How To Succeed As A Father: Today Is A New Day!

Success is not final, failure is not fatal. It is the courage to continue that counts.
— Winston Churchill (1874-1965)

Such words take on profound meaning in times of life and death, as they did in the days of World War II.

There are lesser battles, yet very real, and there is a battle every parent encounters that tests the heart.

Sarah and I can recall many moments when we felt like failures as parents. Looking back on it now, we realize that the failures of the day were not fatal and the successes of tomorrow were not final!

We had a decision to make. Would we let defeat defeat us as parents?

Parenting is not for cowards. As Churchill said, “It is the courage to continue that counts.” I love what Proverbs 24:16 says: "A righteous man falls seven times, and rises again.”

Read the testimony of this father who got back up on the heels of feeling like a complete failure as a dad. Until he reached a pinnacle moment, he felt he could never change for the better, at least not really. His personal inability to change was final and fatal, or so he thought.

“As for my daughter, I lost my temper with her over the phone about a relatively trivial matter involving the computer. It was just the trigger; there was a more serious underlying issue involving a boy and many of the typical teenage problems I was upset about. Yet, I let this trivial matter trigger my frustration with her.

“I was so filled with self-loathing afterward that I decided I was a hopeless case. I decided I was never going to change.

“But then I decided that I would seek professional help and learn everything there was to know about anger management, etc. I was not going to give up trying, but I had given up hope of ever changing.

“A few days later, I was driving along in my car, and out of the blue, the Spirit of the Lord came over me with great power. The life of the Savior passed through my mind in an instant and I thought of all the knowledge and wisdom He held.

“He was God-incarnate, yet he was continually assaulted with ignorant questions from the religious authorities of the day. Even His disciples who were often slow to comprehend must have tried His patience and kindness at times as He sought to teach them. I thought of the torture and crucifixion that ended His mortal ministry and I was struck with the thought and marveled at how, through all of this, He never lost His temper.

“Then it was as if a still, small voice spoke in my heart and mind saying, ‘You have covenanted to always remember Him, to follow Him and try to be like Him in every way.’ I was overwhelmed with a feeling of sorrow for my sins, but at the same time, a feeling of enlightenment and liberation from them.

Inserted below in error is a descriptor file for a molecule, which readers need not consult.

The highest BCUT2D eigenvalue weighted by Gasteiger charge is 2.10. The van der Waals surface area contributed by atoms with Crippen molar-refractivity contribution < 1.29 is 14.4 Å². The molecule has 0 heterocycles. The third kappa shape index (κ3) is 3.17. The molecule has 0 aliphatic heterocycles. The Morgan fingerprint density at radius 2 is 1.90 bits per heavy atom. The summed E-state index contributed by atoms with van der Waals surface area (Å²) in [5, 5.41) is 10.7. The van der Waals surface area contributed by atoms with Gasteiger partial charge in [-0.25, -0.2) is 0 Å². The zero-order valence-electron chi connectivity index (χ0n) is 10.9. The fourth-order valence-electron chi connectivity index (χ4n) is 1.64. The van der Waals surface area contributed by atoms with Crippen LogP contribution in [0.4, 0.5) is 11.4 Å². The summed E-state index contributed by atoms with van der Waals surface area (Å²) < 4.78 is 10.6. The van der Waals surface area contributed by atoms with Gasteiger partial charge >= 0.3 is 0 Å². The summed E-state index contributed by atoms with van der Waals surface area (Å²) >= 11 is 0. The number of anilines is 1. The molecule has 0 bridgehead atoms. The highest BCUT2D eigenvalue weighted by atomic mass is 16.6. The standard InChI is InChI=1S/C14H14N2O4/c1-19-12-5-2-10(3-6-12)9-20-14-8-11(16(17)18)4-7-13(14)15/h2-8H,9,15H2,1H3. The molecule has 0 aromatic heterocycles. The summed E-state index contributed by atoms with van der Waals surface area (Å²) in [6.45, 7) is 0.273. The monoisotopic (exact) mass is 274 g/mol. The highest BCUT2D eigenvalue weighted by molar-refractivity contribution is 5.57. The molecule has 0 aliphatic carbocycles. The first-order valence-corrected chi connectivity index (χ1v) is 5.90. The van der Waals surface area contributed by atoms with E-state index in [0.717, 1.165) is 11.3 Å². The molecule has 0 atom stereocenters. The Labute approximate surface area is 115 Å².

“I was working out of town at the time and I called all my children and my wife individually on the phone and told them I was so sorry for all the times I had been anything other than kind and patient with them. I asked for their forgiveness and promised them it would never happen again. I had not read this in a book or heard any one suggest that I do it. It was all just my instinctive response to a powerful spiritual experience.”

What do you feel as you read this father’s testimony?  Are you one who has exploded in anger... again? Do you have self-loathing? Have you given up on yourself?

Father’s Day can be a new day. Your failings as a father are not fatal!

Here are two things I recommend:

  1. Drive somewhere by yourself and open your heart to the Spirit of Christ. Ask the Lord again, but with this man’s testimony in mind, to help you be like Him. With all that He suffered, He did not lose his temper. Realize this is less about your inadequacy as a dad and more about your imitation of Christ. Standing beyond the shoulder of your child is Christ. Jesus said that we do what we do “unto” Him. This is not about the disobedience of your teenager, but about your obedience to Christ. This trial affords you the opportunity to show your courage. Your courage in following Christ is what counts.

  2. Seek the forgiveness of the family members. They may or may not forgive, but this is about you asking. You cannot control their response or the outcome in them. You can only control your actions and reactions. As you have sought Christ’s forgiveness, seeking the forgiveness of family demonstrates the genuineness of your humility before Christ. (Let me add, as you know, stay totally focused on what you did wrong. Do not even hint at what they did to “cause” your anger. Why go there?)

When you do this, you will be succeeding as a father. And though this success is not final, relish the moment. This Father’s Day can be a new day for you!

“A righteous man falls seven times, and rises again.”

So, rise!

-Dr. E